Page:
At the end of the 1920s, the Hungarian advocates of modern architecture saw the possibilities to reform the multi-dwelling building and apartment types through the practice of building around the edge of the city block, or in other words the method of perimeter development, differentiated from building around the edge of the lot. In the first volume of Tér és Forma (Space and Form) in 1928, Pál Ligeti urged the demolition and reconstruction of the Erzsébetváros district combined with a re-division of its lots. (Ligeti, Pál: A belső Erzsébetváros újjáépítése [The Reconstruction of Inner Erzsébetváros]. Tér és Forma, 1928, 1, 19–31.) He envisioned the opportunity to recreate Erzsébetváros as a modern urban district by getting rid of the apartment buildings with interior courtyards and gallery walkways and replacing them with an emergent new kind of development with landscaped shared yards and apartment floorplans with three sections. Without naming it, he had described perimeter development and apartments with entry halls. The types of apartment buildings and apartments he imagined as modern became genuinely widespread a few years later. In this same publication, Virgil Bierbauer presented European construction of small apartments, writing in connection with the community apartment buildings in Copenhagen and examples in Germany, “the starting point… of the standard ground plan of a modern European small apartment is the principle that it is only permissible to build on the perimeter of the block”. (Bierbauer, Virgil: Kislakásépítés a háború utáni Európában [Construction of Small Apartments in Post-War Europe]. Tér és Forma, 1928, 62.) However, after only a few years had passed, these same architects did not consider perimeter development proper. Articles piled up in the professional journals on architecture around 1932-1933 that judged perimeter development to be outdated and urged a switch over to row development. Starting from this point, row versus perimeter development became one of the constant topics in architectural writings for more than a decade, while the official regulations did not or were very slow to follow the demands of the architects that were reworked over and over.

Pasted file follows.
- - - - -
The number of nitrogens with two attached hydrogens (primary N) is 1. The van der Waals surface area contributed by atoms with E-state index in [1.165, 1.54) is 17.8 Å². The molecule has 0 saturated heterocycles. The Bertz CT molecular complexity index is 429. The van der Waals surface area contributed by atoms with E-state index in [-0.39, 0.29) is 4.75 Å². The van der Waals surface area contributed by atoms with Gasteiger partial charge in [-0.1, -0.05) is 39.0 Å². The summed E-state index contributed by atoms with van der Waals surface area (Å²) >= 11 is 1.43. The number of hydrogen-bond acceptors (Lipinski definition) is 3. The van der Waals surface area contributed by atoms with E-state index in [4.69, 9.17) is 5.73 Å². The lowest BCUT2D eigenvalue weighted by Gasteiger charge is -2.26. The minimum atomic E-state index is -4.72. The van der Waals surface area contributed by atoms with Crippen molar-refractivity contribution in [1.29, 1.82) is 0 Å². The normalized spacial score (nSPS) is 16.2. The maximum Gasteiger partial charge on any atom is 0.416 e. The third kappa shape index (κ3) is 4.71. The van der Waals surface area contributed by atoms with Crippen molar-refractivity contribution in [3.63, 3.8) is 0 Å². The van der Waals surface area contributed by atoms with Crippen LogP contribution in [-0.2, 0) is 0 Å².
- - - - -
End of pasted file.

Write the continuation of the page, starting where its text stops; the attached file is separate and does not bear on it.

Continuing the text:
The idea of row development appeared in the conceptions of Hungarian architects in the second half of the 1920s. József Fischer was thinking in terms of row development in 1927 in connection with a design competition for a building of small apartments in the capital. The demand for row development was an accepted idea amongst architects at the beginning of the 1930s, and this was connected to the criticism of the perimeter development style. They saw the problem of perimeter development, and at the same time the reason for its rejection, in the fact that there remained northern apartments that were positioned unfavorably as well as unventilated corners without direct lighting in the apartments despite the large green spaces in the interiors of the blocks created through this method of development. In contrast with this, they considered row development the most up-to-date and the only proper method of development. In addition to the articles appearing on this topic in the architectural journals, Ferenc Kende gave a lecture for the general public on the issue in 1932 at the Hogyan épitsünk? (How Should We Build?) promotional exhibition. (Kende, Ferenc: A körönd-környék új beépítése [The New Development in the Area around the Circle]. A Magyar Mérnök- és Építész-Egylet Közlönye, 1933, 17–18, 111–112.)